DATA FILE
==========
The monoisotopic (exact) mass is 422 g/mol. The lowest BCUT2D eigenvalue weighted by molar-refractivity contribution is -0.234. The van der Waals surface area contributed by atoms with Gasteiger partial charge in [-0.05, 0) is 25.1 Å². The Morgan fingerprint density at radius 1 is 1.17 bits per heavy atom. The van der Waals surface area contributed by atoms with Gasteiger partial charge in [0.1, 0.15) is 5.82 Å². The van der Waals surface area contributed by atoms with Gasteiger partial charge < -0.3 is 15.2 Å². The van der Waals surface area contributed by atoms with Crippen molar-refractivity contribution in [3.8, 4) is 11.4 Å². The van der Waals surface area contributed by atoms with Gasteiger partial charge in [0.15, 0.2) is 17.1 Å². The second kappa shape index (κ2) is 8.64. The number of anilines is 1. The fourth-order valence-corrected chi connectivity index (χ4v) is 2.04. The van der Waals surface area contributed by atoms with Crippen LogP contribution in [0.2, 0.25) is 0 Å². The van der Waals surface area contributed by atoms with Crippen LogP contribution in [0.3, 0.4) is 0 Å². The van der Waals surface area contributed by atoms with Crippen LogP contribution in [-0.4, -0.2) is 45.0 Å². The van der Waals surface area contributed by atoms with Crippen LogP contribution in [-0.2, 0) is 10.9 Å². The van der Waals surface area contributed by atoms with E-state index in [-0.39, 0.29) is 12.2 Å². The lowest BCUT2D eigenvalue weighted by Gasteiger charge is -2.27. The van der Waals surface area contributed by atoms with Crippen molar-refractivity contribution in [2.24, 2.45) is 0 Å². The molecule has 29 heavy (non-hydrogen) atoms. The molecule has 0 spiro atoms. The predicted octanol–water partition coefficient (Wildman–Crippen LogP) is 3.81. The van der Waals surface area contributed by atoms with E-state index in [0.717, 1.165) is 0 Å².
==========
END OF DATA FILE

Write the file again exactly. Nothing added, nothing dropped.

The monoisotopic (exact) mass is 422 g/mol. The lowest BCUT2D eigenvalue weighted by molar-refractivity contribution is -0.234. The van der Waals surface area contributed by atoms with Gasteiger partial charge in [-0.05, 0) is 25.1 Å². The Morgan fingerprint density at radius 1 is 1.17 bits per heavy atom. The van der Waals surface area contributed by atoms with Gasteiger partial charge in [0.1, 0.15) is 5.82 Å². The van der Waals surface area contributed by atoms with Gasteiger partial charge < -0.3 is 15.2 Å². The van der Waals surface area contributed by atoms with Crippen molar-refractivity contribution in [3.8, 4) is 11.4 Å². The van der Waals surface area contributed by atoms with Gasteiger partial charge in [0.15, 0.2) is 17.1 Å². The second kappa shape index (κ2) is 8.64. The number of anilines is 1. The fourth-order valence-corrected chi connectivity index (χ4v) is 2.04. The van der Waals surface area contributed by atoms with Crippen LogP contribution in [0.2, 0.25) is 0 Å². The van der Waals surface area contributed by atoms with Crippen LogP contribution in [0.3, 0.4) is 0 Å². The van der Waals surface area contributed by atoms with Crippen LogP contribution in [-0.4, -0.2) is 45.0 Å². The van der Waals surface area contributed by atoms with Crippen LogP contribution in [-0.2, 0) is 10.9 Å². The van der Waals surface area contributed by atoms with E-state index in [-0.39, 0.29) is 12.2 Å². The lowest BCUT2D eigenvalue weighted by Gasteiger charge is -2.27. The van der Waals surface area contributed by atoms with Crippen molar-refractivity contribution in [2.24, 2.45) is 0 Å². The molecule has 29 heavy (non-hydrogen) atoms. The molecule has 0 spiro atoms. The predicted octanol–water partition coefficient (Wildman–Crippen LogP) is 3.81. The van der Waals surface area contributed by atoms with E-state index in [0.717, 1.165) is 0 Å².